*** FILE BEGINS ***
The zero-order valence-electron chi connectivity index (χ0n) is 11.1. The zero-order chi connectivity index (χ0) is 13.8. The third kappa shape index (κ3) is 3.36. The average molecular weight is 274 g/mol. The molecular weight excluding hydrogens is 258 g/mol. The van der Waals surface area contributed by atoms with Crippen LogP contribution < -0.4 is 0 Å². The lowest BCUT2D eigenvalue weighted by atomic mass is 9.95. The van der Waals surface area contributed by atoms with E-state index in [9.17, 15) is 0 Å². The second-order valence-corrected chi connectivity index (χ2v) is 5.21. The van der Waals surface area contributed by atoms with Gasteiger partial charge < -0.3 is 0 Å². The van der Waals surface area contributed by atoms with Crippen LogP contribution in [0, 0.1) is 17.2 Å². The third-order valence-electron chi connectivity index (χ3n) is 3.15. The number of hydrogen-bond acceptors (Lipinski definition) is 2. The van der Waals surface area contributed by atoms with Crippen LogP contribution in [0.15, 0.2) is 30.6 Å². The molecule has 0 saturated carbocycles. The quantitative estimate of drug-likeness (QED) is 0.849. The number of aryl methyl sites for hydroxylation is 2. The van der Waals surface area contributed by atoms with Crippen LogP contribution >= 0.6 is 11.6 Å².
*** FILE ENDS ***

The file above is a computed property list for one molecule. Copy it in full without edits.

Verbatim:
The zero-order valence-electron chi connectivity index (χ0n) is 11.1. The zero-order chi connectivity index (χ0) is 13.8. The third kappa shape index (κ3) is 3.36. The average molecular weight is 274 g/mol. The molecular weight excluding hydrogens is 258 g/mol. The van der Waals surface area contributed by atoms with Crippen LogP contribution < -0.4 is 0 Å². The lowest BCUT2D eigenvalue weighted by atomic mass is 9.95. The van der Waals surface area contributed by atoms with E-state index in [9.17, 15) is 0 Å². The second-order valence-corrected chi connectivity index (χ2v) is 5.21. The van der Waals surface area contributed by atoms with Gasteiger partial charge < -0.3 is 0 Å². The van der Waals surface area contributed by atoms with Crippen LogP contribution in [0, 0.1) is 17.2 Å². The third-order valence-electron chi connectivity index (χ3n) is 3.15. The number of hydrogen-bond acceptors (Lipinski definition) is 2. The van der Waals surface area contributed by atoms with Crippen LogP contribution in [0.15, 0.2) is 30.6 Å². The molecule has 0 saturated carbocycles. The quantitative estimate of drug-likeness (QED) is 0.849. The number of aryl methyl sites for hydroxylation is 2. The van der Waals surface area contributed by atoms with Crippen LogP contribution >= 0.6 is 11.6 Å².